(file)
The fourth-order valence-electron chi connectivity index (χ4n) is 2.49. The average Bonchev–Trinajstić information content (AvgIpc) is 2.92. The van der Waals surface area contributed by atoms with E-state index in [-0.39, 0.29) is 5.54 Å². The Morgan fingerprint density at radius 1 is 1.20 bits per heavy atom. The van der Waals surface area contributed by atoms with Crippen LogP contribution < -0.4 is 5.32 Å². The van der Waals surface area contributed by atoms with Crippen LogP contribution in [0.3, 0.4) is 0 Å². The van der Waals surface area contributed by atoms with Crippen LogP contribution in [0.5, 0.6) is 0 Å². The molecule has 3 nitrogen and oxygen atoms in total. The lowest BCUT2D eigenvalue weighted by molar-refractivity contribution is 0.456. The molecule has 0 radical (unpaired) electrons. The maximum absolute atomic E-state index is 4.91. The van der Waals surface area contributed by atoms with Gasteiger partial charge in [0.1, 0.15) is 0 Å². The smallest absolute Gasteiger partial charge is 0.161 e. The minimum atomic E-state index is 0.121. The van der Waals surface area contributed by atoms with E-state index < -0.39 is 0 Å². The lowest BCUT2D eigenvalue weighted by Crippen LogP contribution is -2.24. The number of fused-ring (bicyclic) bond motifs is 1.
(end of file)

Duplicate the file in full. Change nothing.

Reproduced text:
The fourth-order valence-electron chi connectivity index (χ4n) is 2.49. The average Bonchev–Trinajstić information content (AvgIpc) is 2.92. The van der Waals surface area contributed by atoms with E-state index in [-0.39, 0.29) is 5.54 Å². The Morgan fingerprint density at radius 1 is 1.20 bits per heavy atom. The van der Waals surface area contributed by atoms with Crippen LogP contribution < -0.4 is 5.32 Å². The van der Waals surface area contributed by atoms with Crippen LogP contribution in [0.3, 0.4) is 0 Å². The van der Waals surface area contributed by atoms with Crippen LogP contribution in [0.5, 0.6) is 0 Å². The molecule has 3 nitrogen and oxygen atoms in total. The lowest BCUT2D eigenvalue weighted by molar-refractivity contribution is 0.456. The molecule has 0 radical (unpaired) electrons. The maximum absolute atomic E-state index is 4.91. The van der Waals surface area contributed by atoms with Gasteiger partial charge in [0.1, 0.15) is 0 Å². The smallest absolute Gasteiger partial charge is 0.161 e. The minimum atomic E-state index is 0.121. The van der Waals surface area contributed by atoms with E-state index < -0.39 is 0 Å². The lowest BCUT2D eigenvalue weighted by Crippen LogP contribution is -2.24. The number of fused-ring (bicyclic) bond motifs is 1.